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VUMC assumes new role in FDA safety monitoring

Oct. 16, 2019, 4:01 PM

 

by Paul Govern

Vanderbilt University Medical Center is assuming an expanded role in U.S. Food and Drug Administration (FDA) medical product safety monitoring.

Through a program called Sentinel, developed and operated for the FDA by Boston-based Harvard Pilgrim Health Care Institute, the federal government supports national electronic safety surveillance of regulated medical products after they’ve reached market — drugs, medical devices, vaccines, blood products, other biologicals, etc. According to the FDA, Sentinel is the largest multisite distributed database in the world dedicated to medical product safety. VUMC has collaborated in this effort since it was launched in 2009.

On Sept. 27, the FDA announced five years’ additional funding for Sentinel and a new arm of the program, the Innovation Center, designed to advance the use of electronic health records and publicly available data sources for medical product safety surveillance. Harvard Pilgrim will lead the new Innovation Center and will continue to lead Sentinel’s previously established Operations Center.

VUMC’s Department of Biomedical Informatics will serve as one of four co-leads of the Innovation Center, together with groups from Brigham and Women’s Hospital in Boston, Duke Clinical Research Institute in Durham, North Carolina, and Kaiser Permanente Washington Health Research Institute in Seattle. Similar in size to the Operations Center, the Innovation Center comprises a diverse group of more than 50 academic centers and health care payers.

Joining the executive committee of the Innovation Center are VUMC faculty members Kevin Johnson, MD, MS, Cornelius Vanderbilt Chair in Biomedical Informatics, professor of Pediatrics and Informatician-in-Chief at VUMC, and Michael Matheny, MD, MS, MPH, associate professor of Biomedical Informatics, Biostatistics and Medicine and co-director of the recently announced VUMC Center for Improving the Public’s Health Through Informatics.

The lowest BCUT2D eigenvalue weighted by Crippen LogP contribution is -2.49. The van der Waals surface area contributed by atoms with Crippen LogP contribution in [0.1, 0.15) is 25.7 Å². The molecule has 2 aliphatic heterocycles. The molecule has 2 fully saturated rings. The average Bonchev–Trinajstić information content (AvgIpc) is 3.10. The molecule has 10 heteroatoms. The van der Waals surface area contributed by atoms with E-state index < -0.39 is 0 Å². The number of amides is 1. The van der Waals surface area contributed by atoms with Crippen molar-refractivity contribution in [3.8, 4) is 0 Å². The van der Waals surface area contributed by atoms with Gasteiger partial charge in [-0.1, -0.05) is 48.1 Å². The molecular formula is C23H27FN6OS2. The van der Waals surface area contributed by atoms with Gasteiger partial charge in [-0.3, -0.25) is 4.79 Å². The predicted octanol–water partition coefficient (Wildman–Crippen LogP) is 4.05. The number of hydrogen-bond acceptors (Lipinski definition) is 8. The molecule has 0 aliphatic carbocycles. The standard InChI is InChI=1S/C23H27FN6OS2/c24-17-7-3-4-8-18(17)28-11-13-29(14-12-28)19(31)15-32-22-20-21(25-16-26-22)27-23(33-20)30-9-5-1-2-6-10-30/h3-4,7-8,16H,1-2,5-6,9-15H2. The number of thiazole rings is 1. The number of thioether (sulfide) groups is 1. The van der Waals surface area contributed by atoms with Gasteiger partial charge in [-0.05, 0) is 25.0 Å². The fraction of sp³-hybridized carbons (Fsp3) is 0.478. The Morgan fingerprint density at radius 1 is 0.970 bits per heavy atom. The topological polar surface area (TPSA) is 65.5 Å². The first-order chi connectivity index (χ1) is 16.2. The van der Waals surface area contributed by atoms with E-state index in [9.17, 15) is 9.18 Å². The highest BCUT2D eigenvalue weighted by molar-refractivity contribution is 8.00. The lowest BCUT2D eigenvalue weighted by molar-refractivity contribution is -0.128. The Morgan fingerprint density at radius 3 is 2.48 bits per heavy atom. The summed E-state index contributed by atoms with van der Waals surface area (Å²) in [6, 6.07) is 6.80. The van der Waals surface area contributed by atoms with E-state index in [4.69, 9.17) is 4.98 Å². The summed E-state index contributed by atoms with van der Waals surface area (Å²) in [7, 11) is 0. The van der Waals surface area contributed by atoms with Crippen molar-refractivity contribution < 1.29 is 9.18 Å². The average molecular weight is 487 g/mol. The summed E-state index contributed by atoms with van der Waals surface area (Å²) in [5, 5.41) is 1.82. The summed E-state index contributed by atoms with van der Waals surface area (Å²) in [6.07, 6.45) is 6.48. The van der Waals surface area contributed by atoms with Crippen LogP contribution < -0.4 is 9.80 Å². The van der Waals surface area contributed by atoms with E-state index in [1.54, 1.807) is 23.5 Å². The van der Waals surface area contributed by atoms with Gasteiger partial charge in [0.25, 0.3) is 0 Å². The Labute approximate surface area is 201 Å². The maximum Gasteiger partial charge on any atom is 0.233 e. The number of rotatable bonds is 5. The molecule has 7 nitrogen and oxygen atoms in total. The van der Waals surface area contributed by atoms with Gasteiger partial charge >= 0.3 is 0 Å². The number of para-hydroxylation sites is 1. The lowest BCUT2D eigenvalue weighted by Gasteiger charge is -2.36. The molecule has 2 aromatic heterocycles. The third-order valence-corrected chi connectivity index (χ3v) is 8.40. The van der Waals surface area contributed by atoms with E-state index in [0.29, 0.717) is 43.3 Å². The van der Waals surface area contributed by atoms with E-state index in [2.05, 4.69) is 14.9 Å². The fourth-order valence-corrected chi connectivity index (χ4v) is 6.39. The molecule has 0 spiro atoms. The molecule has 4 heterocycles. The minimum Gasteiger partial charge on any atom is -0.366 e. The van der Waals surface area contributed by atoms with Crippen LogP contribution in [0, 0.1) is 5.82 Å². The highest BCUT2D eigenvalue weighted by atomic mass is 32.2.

“While Sentinel has had marked success relying primarily on structured administrative and billing data from health care payers, the goal all along has been to expand safety surveillance into the realm of de-identified electronic health records, where some of the richest information is stored as text,” Matheny said.

“The Innovation Center will support VUMC and its other member organizations in the development of new tools to efficiently unlock the safety information in these records — tools in areas like natural language processing, machine learning and safety signal detection. As members of the executive committee, Kevin and I will help direct this expansion of Sentinel’s capabilities,” he said.

VUMC’s Department of Health Policy, using data from Tennessee’s Medicaid program, TennCare, is one of several academic groups that collaborate on an ongoing basis in Sentinel. Marie Griffin, MD, MPH, professor of Health Policy and Medicine and holder of the Directorship in Public Health Research and Education, serves as principal investigator for VUMC studies funded by the Sentinel Operations Center.

“More than 70 million patients are currently accruing data within the distributed database supported by Sentinel. For safety surveillance the advantages to working at this scale with multiple data partners are invaluable. The five-year funding renewal for Sentinel is very welcome news,” Griffin said.

Going forward, safety surveillance infrastructure support for VUMC from Sentinel will increase to around $350,000 annually, spread between the departments of Health Policy and Biomedical Informatics. Beyond this support, additional funding for Sentinel’s member organizations is available as they conduct special projects for the collaborative.

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